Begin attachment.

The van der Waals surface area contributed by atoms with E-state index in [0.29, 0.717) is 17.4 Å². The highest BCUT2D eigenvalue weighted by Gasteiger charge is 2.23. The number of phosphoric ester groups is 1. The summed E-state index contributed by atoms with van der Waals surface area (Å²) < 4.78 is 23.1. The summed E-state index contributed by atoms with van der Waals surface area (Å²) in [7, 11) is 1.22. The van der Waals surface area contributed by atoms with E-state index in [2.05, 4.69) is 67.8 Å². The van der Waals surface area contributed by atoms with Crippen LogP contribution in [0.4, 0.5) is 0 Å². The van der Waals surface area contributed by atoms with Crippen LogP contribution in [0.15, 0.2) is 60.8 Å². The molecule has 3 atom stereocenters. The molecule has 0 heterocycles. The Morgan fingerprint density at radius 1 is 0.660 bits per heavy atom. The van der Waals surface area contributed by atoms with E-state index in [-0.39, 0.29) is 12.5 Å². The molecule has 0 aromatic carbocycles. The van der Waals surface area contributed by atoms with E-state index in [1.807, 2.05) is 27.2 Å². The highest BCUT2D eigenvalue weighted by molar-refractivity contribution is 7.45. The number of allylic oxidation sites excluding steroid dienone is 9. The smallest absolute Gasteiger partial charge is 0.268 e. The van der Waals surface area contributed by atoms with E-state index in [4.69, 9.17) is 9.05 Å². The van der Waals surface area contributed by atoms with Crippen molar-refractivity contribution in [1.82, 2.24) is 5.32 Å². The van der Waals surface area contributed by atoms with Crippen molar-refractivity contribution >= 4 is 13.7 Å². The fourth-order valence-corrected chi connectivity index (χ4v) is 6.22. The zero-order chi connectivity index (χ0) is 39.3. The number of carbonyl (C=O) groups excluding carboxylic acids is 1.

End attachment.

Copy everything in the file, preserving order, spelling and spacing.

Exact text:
The van der Waals surface area contributed by atoms with E-state index in [0.29, 0.717) is 17.4 Å². The highest BCUT2D eigenvalue weighted by Gasteiger charge is 2.23. The number of phosphoric ester groups is 1. The summed E-state index contributed by atoms with van der Waals surface area (Å²) < 4.78 is 23.1. The summed E-state index contributed by atoms with van der Waals surface area (Å²) in [7, 11) is 1.22. The van der Waals surface area contributed by atoms with E-state index in [2.05, 4.69) is 67.8 Å². The van der Waals surface area contributed by atoms with Crippen LogP contribution in [0.4, 0.5) is 0 Å². The van der Waals surface area contributed by atoms with Crippen LogP contribution in [0.15, 0.2) is 60.8 Å². The molecule has 3 atom stereocenters. The molecule has 0 heterocycles. The Morgan fingerprint density at radius 1 is 0.660 bits per heavy atom. The van der Waals surface area contributed by atoms with E-state index in [-0.39, 0.29) is 12.5 Å². The molecule has 0 aromatic carbocycles. The van der Waals surface area contributed by atoms with E-state index in [1.807, 2.05) is 27.2 Å². The highest BCUT2D eigenvalue weighted by molar-refractivity contribution is 7.45. The number of allylic oxidation sites excluding steroid dienone is 9. The smallest absolute Gasteiger partial charge is 0.268 e. The van der Waals surface area contributed by atoms with E-state index in [4.69, 9.17) is 9.05 Å². The van der Waals surface area contributed by atoms with Crippen molar-refractivity contribution in [1.82, 2.24) is 5.32 Å². The van der Waals surface area contributed by atoms with Crippen molar-refractivity contribution >= 4 is 13.7 Å². The fourth-order valence-corrected chi connectivity index (χ4v) is 6.22. The zero-order chi connectivity index (χ0) is 39.3. The number of carbonyl (C=O) groups excluding carboxylic acids is 1.